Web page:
First Posted 
Jan 31 2014

Suicide Prevention: Supporting our Youth

Setting 
High Schools and Middle Schools
Type of Program 
Education & Training
2001 NSSP Goals Addressed 
13.2 (2012)
Description 

Suicide Prevention: Supporting Our Youth is a one- to three-hour training developed by Samaritans for middle school and high school faculty and staff. Participants learn important information about suicide prevention, and are introduced to the concept and skills of befriending. Materials include a PowerPoint presentation, handouts, and wallet cards. Role-playing and practice modules are included for extended (2-3 hour) versions of the training. Suicide Prevention: Supporting Our Youth is available at no charge in most parts of the state of Massachusetts.

Program Description 
Suicide Prevention: Supporting Our Youth is a one- to three-hour training developed by Samaritans for middle school and high school faculty and staff. Participants learn important information about suicide prevention, and are introduced to the concept and skills of befriending. Materials include a PowerPoint presentation, handouts, and wallet cards. Role-playing and practice modules are included for extended (2-3 hour) versions of the training.
 
Suicide Prevention: Supporting Our Youth was developed by Kelley Cunningham, Manager for Community Education and Outreach at Samaritans, who is certified by the American Association of Suicidology as a School Suicide Prevention Specialist.  She is also a registered ASIST Trainer (Applied Suicide Intervention Skills Training).  Sources for the information given in the workshop include the American Association of Suicidology, Suicide Prevention Resource Center, and the National Suicide Prevention Lifeline. 
Objectives 

Educators who take the Suicide Prevention: Supporting Our Youth workshop will acquire greater:
1. Knowledge of warning signs and risk factors for suicide.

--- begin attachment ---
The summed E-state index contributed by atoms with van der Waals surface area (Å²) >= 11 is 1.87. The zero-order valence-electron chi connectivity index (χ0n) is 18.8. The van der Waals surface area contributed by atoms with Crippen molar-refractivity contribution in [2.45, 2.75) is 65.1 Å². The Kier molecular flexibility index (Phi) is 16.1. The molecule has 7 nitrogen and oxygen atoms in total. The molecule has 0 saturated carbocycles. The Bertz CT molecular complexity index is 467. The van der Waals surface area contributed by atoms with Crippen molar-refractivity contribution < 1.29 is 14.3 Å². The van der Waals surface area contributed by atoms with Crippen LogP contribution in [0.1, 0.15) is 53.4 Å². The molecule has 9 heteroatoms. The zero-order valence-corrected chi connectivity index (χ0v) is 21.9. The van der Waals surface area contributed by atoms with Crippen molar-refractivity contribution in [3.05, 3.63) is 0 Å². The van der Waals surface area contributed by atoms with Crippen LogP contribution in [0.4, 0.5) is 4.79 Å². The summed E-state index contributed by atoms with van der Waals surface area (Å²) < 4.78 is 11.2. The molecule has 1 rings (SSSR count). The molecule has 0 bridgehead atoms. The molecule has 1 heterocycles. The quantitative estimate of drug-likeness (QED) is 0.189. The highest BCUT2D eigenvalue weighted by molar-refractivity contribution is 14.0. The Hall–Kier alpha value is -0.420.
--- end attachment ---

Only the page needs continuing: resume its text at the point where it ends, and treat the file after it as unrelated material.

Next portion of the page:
2. Knowledge of protective factors against suicide.
3. Understanding of how to obtain help for students at risk.
4. Understanding of how to communicate effectively with at-risk students.

Implementation Essentials 
  • Schools that use Suicide Prevention: Supporting Our Youth should have established protocols for managing and getting help for students who may be at risk. 
Contact Information 
Kelley Cunningham
Manager, Community Education & Outreach
Samaritans
41 West St., 4th Floor
Boston, MA 02111
617-536-2460
617-247-0207
 
Organization 
Samaritans
Costs 

Suicide Prevention: Supporting Our Youth is available at no charge in most parts of the state of Massachusetts. Contact Kelley Cunningham for more information.

First Posted 
Jan 31 2014

Creating Suicide Safety in Schools

Setting 
Middle Schools & High Schools
Type of Program 
Education & Training
2001 NSSP Goals Addressed 
1.1, 1.2, 2.4, 5.2, 7.1
Description 

Creating Suicide Safety in Schools (CSSS) is a one-day workshop designed for school-based interdisciplinary teams, empowering them to establish realistic short-term plans for effective suicide prevention and response planning. Participants spend time planning and problem solving for specific actions needed for suicide-safer schools. The workshop's format includes didactic presentations coupled with small workgroup discussions, checklists, group planning documents, and exposure to free and low-cost resources that meet best practice recommendations. The Creating Suicide Safety in Schools workshop is available from the Suicide Prevention Center of New York State (SPCNY). Contact SPCNY for workshop information and costs.

Program Description